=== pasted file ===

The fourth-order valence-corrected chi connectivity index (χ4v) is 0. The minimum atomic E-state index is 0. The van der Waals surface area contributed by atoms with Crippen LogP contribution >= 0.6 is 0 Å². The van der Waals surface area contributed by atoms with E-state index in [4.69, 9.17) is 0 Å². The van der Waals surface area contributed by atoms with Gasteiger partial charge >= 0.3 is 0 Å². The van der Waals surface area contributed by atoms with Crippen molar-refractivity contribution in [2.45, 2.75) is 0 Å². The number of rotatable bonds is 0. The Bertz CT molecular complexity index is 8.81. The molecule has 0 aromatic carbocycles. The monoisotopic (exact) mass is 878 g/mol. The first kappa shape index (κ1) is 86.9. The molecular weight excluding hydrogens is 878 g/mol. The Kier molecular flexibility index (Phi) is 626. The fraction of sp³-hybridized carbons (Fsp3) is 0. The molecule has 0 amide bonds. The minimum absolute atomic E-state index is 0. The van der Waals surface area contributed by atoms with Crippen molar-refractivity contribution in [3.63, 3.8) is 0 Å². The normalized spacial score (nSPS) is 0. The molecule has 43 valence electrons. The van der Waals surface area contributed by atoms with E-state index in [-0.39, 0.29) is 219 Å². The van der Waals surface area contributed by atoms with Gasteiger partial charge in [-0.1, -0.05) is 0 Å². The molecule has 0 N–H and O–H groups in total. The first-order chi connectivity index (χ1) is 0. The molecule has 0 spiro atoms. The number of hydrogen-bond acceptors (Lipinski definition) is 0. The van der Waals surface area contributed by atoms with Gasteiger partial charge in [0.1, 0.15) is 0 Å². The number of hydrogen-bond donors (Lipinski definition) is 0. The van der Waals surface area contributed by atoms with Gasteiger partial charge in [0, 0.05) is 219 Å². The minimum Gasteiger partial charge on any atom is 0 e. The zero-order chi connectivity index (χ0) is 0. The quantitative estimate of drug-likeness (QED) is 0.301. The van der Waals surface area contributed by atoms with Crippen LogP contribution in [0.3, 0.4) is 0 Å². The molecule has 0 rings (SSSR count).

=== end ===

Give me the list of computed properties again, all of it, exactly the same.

The fourth-order valence-corrected chi connectivity index (χ4v) is 0. The minimum atomic E-state index is 0. The van der Waals surface area contributed by atoms with Crippen LogP contribution >= 0.6 is 0 Å². The van der Waals surface area contributed by atoms with E-state index in [4.69, 9.17) is 0 Å². The van der Waals surface area contributed by atoms with Gasteiger partial charge >= 0.3 is 0 Å². The van der Waals surface area contributed by atoms with Crippen molar-refractivity contribution in [2.45, 2.75) is 0 Å². The number of rotatable bonds is 0. The Bertz CT molecular complexity index is 8.81. The molecule has 0 aromatic carbocycles. The monoisotopic (exact) mass is 878 g/mol. The first kappa shape index (κ1) is 86.9. The molecular weight excluding hydrogens is 878 g/mol. The Kier molecular flexibility index (Phi) is 626. The fraction of sp³-hybridized carbons (Fsp3) is 0. The molecule has 0 amide bonds. The minimum absolute atomic E-state index is 0. The van der Waals surface area contributed by atoms with Crippen molar-refractivity contribution in [3.63, 3.8) is 0 Å². The normalized spacial score (nSPS) is 0. The molecule has 43 valence electrons. The van der Waals surface area contributed by atoms with E-state index in [-0.39, 0.29) is 219 Å². The van der Waals surface area contributed by atoms with Gasteiger partial charge in [-0.1, -0.05) is 0 Å². The molecule has 0 N–H and O–H groups in total. The first-order chi connectivity index (χ1) is 0. The molecule has 0 spiro atoms. The number of hydrogen-bond acceptors (Lipinski definition) is 0. The van der Waals surface area contributed by atoms with Gasteiger partial charge in [0.1, 0.15) is 0 Å². The number of hydrogen-bond donors (Lipinski definition) is 0. The van der Waals surface area contributed by atoms with Gasteiger partial charge in [0, 0.05) is 219 Å². The minimum Gasteiger partial charge on any atom is 0 e. The zero-order chi connectivity index (χ0) is 0. The quantitative estimate of drug-likeness (QED) is 0.301. The van der Waals surface area contributed by atoms with Crippen LogP contribution in [0.3, 0.4) is 0 Å². The molecule has 0 rings (SSSR count).